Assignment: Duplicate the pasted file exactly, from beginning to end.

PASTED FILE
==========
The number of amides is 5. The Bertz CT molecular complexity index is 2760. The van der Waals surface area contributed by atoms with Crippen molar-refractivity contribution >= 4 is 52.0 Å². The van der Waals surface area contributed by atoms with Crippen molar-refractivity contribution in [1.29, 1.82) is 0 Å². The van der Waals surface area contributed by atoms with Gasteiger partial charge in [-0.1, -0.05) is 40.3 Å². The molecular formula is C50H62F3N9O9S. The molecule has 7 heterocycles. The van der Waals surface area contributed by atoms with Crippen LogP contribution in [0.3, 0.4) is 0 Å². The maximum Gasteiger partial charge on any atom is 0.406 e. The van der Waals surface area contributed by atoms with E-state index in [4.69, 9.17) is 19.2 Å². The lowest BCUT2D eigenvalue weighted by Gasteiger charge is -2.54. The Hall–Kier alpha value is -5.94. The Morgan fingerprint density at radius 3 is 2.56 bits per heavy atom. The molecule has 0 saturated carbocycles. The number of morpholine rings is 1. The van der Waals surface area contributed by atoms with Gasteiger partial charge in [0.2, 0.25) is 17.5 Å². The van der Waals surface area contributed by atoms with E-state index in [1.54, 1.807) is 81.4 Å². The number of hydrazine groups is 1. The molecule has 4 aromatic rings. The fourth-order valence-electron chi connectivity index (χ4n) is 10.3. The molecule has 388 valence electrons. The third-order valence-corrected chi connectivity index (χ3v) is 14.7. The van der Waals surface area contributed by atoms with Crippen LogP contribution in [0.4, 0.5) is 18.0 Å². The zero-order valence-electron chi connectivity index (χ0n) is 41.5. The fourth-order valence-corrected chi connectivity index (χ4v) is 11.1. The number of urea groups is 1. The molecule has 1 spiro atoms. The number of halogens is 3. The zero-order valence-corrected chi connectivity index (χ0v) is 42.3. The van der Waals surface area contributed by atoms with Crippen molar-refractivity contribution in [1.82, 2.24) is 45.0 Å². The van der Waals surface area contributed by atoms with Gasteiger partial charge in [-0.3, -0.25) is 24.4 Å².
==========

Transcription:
The number of amides is 5. The Bertz CT molecular complexity index is 2760. The van der Waals surface area contributed by atoms with Crippen molar-refractivity contribution >= 4 is 52.0 Å². The van der Waals surface area contributed by atoms with Crippen molar-refractivity contribution in [1.29, 1.82) is 0 Å². The van der Waals surface area contributed by atoms with Gasteiger partial charge in [-0.1, -0.05) is 40.3 Å². The molecular formula is C50H62F3N9O9S. The molecule has 7 heterocycles. The van der Waals surface area contributed by atoms with Crippen LogP contribution in [0.3, 0.4) is 0 Å². The maximum Gasteiger partial charge on any atom is 0.406 e. The van der Waals surface area contributed by atoms with E-state index in [4.69, 9.17) is 19.2 Å². The lowest BCUT2D eigenvalue weighted by Gasteiger charge is -2.54. The Hall–Kier alpha value is -5.94. The Morgan fingerprint density at radius 3 is 2.56 bits per heavy atom. The molecule has 0 saturated carbocycles. The number of morpholine rings is 1. The van der Waals surface area contributed by atoms with Gasteiger partial charge in [0.2, 0.25) is 17.5 Å². The van der Waals surface area contributed by atoms with E-state index in [1.54, 1.807) is 81.4 Å². The number of hydrazine groups is 1. The molecule has 4 aromatic rings. The fourth-order valence-electron chi connectivity index (χ4n) is 10.3. The molecule has 388 valence electrons. The third-order valence-corrected chi connectivity index (χ3v) is 14.7. The van der Waals surface area contributed by atoms with Crippen LogP contribution in [0.4, 0.5) is 18.0 Å². The zero-order valence-electron chi connectivity index (χ0n) is 41.5. The fourth-order valence-corrected chi connectivity index (χ4v) is 11.1. The number of urea groups is 1. The molecule has 1 spiro atoms. The number of halogens is 3. The zero-order valence-corrected chi connectivity index (χ0v) is 42.3. The van der Waals surface area contributed by atoms with Crippen molar-refractivity contribution in [1.82, 2.24) is 45.0 Å². The van der Waals surface area contributed by atoms with Gasteiger partial charge in [-0.3, -0.25) is 24.4 Å².